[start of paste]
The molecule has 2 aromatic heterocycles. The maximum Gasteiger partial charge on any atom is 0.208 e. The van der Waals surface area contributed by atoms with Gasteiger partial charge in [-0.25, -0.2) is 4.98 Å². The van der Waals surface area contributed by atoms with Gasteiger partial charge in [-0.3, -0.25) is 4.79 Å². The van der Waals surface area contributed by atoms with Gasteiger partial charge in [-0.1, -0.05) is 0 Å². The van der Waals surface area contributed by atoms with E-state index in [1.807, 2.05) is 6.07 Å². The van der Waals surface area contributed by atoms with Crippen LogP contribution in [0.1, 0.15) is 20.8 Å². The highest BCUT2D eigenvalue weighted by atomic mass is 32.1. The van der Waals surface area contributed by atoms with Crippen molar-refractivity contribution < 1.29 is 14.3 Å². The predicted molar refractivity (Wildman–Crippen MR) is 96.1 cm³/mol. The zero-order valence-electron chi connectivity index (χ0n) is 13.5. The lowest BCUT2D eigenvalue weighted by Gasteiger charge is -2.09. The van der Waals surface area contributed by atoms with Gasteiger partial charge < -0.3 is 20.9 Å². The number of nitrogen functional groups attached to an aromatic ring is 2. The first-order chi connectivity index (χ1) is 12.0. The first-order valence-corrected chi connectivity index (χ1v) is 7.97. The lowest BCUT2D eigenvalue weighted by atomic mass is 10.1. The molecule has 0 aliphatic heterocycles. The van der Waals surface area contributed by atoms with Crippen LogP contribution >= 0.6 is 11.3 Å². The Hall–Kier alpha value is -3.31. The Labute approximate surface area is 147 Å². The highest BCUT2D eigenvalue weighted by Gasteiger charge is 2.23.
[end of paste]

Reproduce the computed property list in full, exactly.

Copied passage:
The molecule has 2 aromatic heterocycles. The maximum Gasteiger partial charge on any atom is 0.208 e. The van der Waals surface area contributed by atoms with Gasteiger partial charge in [-0.25, -0.2) is 4.98 Å². The van der Waals surface area contributed by atoms with Gasteiger partial charge in [-0.3, -0.25) is 4.79 Å². The van der Waals surface area contributed by atoms with Gasteiger partial charge in [-0.1, -0.05) is 0 Å². The van der Waals surface area contributed by atoms with E-state index in [1.807, 2.05) is 6.07 Å². The van der Waals surface area contributed by atoms with Crippen LogP contribution in [0.1, 0.15) is 20.8 Å². The highest BCUT2D eigenvalue weighted by atomic mass is 32.1. The van der Waals surface area contributed by atoms with Crippen molar-refractivity contribution < 1.29 is 14.3 Å². The predicted molar refractivity (Wildman–Crippen MR) is 96.1 cm³/mol. The zero-order valence-electron chi connectivity index (χ0n) is 13.5. The lowest BCUT2D eigenvalue weighted by Gasteiger charge is -2.09. The van der Waals surface area contributed by atoms with Gasteiger partial charge < -0.3 is 20.9 Å². The number of nitrogen functional groups attached to an aromatic ring is 2. The first-order chi connectivity index (χ1) is 12.0. The first-order valence-corrected chi connectivity index (χ1v) is 7.97. The lowest BCUT2D eigenvalue weighted by atomic mass is 10.1. The molecule has 0 aliphatic heterocycles. The van der Waals surface area contributed by atoms with Crippen LogP contribution >= 0.6 is 11.3 Å². The Hall–Kier alpha value is -3.31. The Labute approximate surface area is 147 Å². The highest BCUT2D eigenvalue weighted by Gasteiger charge is 2.23.